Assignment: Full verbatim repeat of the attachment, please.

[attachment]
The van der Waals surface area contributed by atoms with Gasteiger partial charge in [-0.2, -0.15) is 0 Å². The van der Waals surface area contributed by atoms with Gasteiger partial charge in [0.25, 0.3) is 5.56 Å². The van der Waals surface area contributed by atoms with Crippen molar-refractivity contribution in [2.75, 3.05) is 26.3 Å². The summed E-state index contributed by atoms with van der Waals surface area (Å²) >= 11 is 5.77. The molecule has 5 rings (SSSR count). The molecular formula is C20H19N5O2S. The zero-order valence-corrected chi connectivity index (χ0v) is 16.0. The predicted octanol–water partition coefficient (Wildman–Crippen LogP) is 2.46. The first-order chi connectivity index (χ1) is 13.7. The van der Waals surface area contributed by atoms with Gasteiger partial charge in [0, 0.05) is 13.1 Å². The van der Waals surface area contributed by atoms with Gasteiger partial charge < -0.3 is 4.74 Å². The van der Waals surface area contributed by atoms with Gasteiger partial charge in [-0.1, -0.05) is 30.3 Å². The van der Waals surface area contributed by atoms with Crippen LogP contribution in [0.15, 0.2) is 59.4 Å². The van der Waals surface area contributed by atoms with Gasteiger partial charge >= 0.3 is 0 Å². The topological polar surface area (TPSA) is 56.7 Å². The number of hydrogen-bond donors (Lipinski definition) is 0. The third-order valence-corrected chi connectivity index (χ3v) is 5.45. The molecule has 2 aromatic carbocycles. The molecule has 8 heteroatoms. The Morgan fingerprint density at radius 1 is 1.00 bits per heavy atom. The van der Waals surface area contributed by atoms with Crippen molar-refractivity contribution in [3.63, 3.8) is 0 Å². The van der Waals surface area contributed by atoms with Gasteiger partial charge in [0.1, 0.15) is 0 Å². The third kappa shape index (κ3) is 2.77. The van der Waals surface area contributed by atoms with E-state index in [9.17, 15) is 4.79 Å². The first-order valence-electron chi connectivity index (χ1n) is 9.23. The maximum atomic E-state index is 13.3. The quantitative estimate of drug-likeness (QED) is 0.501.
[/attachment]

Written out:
The van der Waals surface area contributed by atoms with Gasteiger partial charge in [-0.2, -0.15) is 0 Å². The van der Waals surface area contributed by atoms with Gasteiger partial charge in [0.25, 0.3) is 5.56 Å². The van der Waals surface area contributed by atoms with Crippen molar-refractivity contribution in [2.75, 3.05) is 26.3 Å². The summed E-state index contributed by atoms with van der Waals surface area (Å²) >= 11 is 5.77. The molecule has 5 rings (SSSR count). The molecular formula is C20H19N5O2S. The zero-order valence-corrected chi connectivity index (χ0v) is 16.0. The predicted octanol–water partition coefficient (Wildman–Crippen LogP) is 2.46. The first-order chi connectivity index (χ1) is 13.7. The van der Waals surface area contributed by atoms with Gasteiger partial charge in [0, 0.05) is 13.1 Å². The van der Waals surface area contributed by atoms with Gasteiger partial charge < -0.3 is 4.74 Å². The van der Waals surface area contributed by atoms with Gasteiger partial charge in [-0.1, -0.05) is 30.3 Å². The van der Waals surface area contributed by atoms with Crippen LogP contribution in [0.15, 0.2) is 59.4 Å². The van der Waals surface area contributed by atoms with Gasteiger partial charge >= 0.3 is 0 Å². The topological polar surface area (TPSA) is 56.7 Å². The number of hydrogen-bond donors (Lipinski definition) is 0. The third-order valence-corrected chi connectivity index (χ3v) is 5.45. The molecule has 2 aromatic carbocycles. The molecule has 8 heteroatoms. The Morgan fingerprint density at radius 1 is 1.00 bits per heavy atom. The van der Waals surface area contributed by atoms with Crippen molar-refractivity contribution in [3.63, 3.8) is 0 Å². The van der Waals surface area contributed by atoms with Gasteiger partial charge in [0.1, 0.15) is 0 Å². The third kappa shape index (κ3) is 2.77. The van der Waals surface area contributed by atoms with E-state index in [9.17, 15) is 4.79 Å². The first-order valence-electron chi connectivity index (χ1n) is 9.23. The maximum atomic E-state index is 13.3. The quantitative estimate of drug-likeness (QED) is 0.501.